The pace of change of information technology is not in dispute. We are all familiar with the way electronic storage media become obsolete. The hardware and software combinations that use these storage devices mutate even faster and, of course, one is of no use without the other.
While we may normally view this ferment of invention in a positive light and willingly accept an ongoing development burden for the sake of additional speed and processing features, the disparity between the rate at which information technology changes and the time scale of a permanent national collection gives cause for alarm.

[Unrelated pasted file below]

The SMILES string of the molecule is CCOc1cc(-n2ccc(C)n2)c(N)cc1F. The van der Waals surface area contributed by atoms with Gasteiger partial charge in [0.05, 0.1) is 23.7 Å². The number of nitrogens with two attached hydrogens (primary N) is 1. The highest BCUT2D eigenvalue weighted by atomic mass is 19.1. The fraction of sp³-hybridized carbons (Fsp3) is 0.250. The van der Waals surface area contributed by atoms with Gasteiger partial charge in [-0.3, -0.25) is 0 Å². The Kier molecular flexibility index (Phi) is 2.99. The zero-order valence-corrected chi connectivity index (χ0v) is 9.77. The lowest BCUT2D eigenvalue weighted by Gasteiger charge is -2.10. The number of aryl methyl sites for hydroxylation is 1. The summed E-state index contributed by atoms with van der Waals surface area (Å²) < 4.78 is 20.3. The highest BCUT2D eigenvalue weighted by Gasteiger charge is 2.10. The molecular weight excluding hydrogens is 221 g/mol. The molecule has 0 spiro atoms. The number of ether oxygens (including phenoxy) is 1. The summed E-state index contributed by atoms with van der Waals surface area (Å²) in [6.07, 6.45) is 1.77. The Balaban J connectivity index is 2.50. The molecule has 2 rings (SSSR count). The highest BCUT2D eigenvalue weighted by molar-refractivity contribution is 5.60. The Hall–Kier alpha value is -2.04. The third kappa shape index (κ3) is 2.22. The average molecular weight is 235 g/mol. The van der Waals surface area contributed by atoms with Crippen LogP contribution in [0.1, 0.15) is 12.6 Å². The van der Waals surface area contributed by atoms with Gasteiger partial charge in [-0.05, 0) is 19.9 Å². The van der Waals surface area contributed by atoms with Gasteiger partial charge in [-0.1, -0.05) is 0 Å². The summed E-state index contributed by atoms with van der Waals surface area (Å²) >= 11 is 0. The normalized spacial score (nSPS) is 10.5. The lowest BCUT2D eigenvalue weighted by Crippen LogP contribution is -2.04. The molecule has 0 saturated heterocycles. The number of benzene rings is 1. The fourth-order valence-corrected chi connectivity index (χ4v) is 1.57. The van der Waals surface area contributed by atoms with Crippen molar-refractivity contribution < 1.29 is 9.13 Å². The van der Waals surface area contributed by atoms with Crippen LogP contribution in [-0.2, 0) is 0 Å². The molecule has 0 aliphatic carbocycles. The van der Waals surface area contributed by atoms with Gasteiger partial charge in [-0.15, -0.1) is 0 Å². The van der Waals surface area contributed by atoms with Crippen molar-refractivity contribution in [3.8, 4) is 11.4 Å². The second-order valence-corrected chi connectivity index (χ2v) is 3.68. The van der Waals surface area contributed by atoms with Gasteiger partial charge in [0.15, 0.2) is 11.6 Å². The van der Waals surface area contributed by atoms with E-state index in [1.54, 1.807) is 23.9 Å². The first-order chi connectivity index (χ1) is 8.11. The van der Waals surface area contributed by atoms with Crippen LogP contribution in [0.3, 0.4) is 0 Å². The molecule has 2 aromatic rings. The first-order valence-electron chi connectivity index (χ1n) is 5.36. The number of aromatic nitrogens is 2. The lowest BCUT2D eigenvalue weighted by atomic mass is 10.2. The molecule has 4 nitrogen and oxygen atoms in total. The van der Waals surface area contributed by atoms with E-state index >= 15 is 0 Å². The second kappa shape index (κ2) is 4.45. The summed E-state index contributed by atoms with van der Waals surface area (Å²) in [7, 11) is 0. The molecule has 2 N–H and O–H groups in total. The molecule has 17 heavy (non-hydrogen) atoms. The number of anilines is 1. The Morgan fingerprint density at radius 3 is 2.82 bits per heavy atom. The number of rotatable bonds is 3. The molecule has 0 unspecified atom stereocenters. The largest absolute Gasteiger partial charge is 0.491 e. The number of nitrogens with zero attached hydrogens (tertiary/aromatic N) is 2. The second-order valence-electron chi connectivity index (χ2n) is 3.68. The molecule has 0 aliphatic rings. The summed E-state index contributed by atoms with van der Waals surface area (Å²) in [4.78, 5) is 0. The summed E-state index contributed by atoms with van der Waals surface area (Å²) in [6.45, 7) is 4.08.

This paper examines the features of collections management systems, as illustrated by Te Kahui, the Collections Management System of the Museum of New Zealand, Te Papa Tongarewa, and shows why migration of such a system to a new platform will be more difficult than for typical commercial systems. It also argues that, when the collection includes digital items, such systems may need to call on the services of a new discipline of historical computing.